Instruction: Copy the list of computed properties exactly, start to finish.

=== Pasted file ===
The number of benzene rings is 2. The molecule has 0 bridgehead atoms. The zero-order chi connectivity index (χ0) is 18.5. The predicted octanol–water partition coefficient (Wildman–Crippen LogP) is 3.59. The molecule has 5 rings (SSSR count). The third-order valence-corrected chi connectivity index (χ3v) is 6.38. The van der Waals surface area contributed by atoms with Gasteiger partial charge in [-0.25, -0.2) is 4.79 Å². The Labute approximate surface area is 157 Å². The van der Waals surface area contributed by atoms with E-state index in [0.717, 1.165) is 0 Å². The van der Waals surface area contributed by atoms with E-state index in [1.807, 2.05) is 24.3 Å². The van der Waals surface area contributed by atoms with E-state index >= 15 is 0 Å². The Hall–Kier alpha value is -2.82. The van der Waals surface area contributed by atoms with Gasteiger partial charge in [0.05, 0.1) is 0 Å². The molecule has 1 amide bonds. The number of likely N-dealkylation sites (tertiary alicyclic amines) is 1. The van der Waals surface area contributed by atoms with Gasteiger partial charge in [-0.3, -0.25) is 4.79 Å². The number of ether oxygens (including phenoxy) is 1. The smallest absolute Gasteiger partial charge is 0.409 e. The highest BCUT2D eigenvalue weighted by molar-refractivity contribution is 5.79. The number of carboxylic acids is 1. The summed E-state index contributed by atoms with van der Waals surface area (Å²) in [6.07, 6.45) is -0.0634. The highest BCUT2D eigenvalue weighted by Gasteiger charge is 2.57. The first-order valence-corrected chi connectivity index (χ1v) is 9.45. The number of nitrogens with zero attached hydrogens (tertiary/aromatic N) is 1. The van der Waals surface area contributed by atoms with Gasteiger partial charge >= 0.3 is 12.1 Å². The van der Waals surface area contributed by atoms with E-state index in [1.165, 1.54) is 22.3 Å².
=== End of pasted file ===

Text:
The number of benzene rings is 2. The molecule has 0 bridgehead atoms. The zero-order chi connectivity index (χ0) is 18.5. The predicted octanol–water partition coefficient (Wildman–Crippen LogP) is 3.59. The molecule has 5 rings (SSSR count). The third-order valence-corrected chi connectivity index (χ3v) is 6.38. The van der Waals surface area contributed by atoms with Gasteiger partial charge in [-0.25, -0.2) is 4.79 Å². The Labute approximate surface area is 157 Å². The van der Waals surface area contributed by atoms with E-state index in [0.717, 1.165) is 0 Å². The van der Waals surface area contributed by atoms with E-state index in [1.807, 2.05) is 24.3 Å². The van der Waals surface area contributed by atoms with E-state index >= 15 is 0 Å². The Hall–Kier alpha value is -2.82. The van der Waals surface area contributed by atoms with Gasteiger partial charge in [0.05, 0.1) is 0 Å². The molecule has 1 amide bonds. The number of likely N-dealkylation sites (tertiary alicyclic amines) is 1. The van der Waals surface area contributed by atoms with Gasteiger partial charge in [-0.3, -0.25) is 4.79 Å². The number of ether oxygens (including phenoxy) is 1. The smallest absolute Gasteiger partial charge is 0.409 e. The highest BCUT2D eigenvalue weighted by molar-refractivity contribution is 5.79. The number of carboxylic acids is 1. The summed E-state index contributed by atoms with van der Waals surface area (Å²) in [6.07, 6.45) is -0.0634. The highest BCUT2D eigenvalue weighted by Gasteiger charge is 2.57. The first-order valence-corrected chi connectivity index (χ1v) is 9.45. The number of nitrogens with zero attached hydrogens (tertiary/aromatic N) is 1. The van der Waals surface area contributed by atoms with Gasteiger partial charge >= 0.3 is 12.1 Å². The van der Waals surface area contributed by atoms with E-state index in [1.165, 1.54) is 22.3 Å².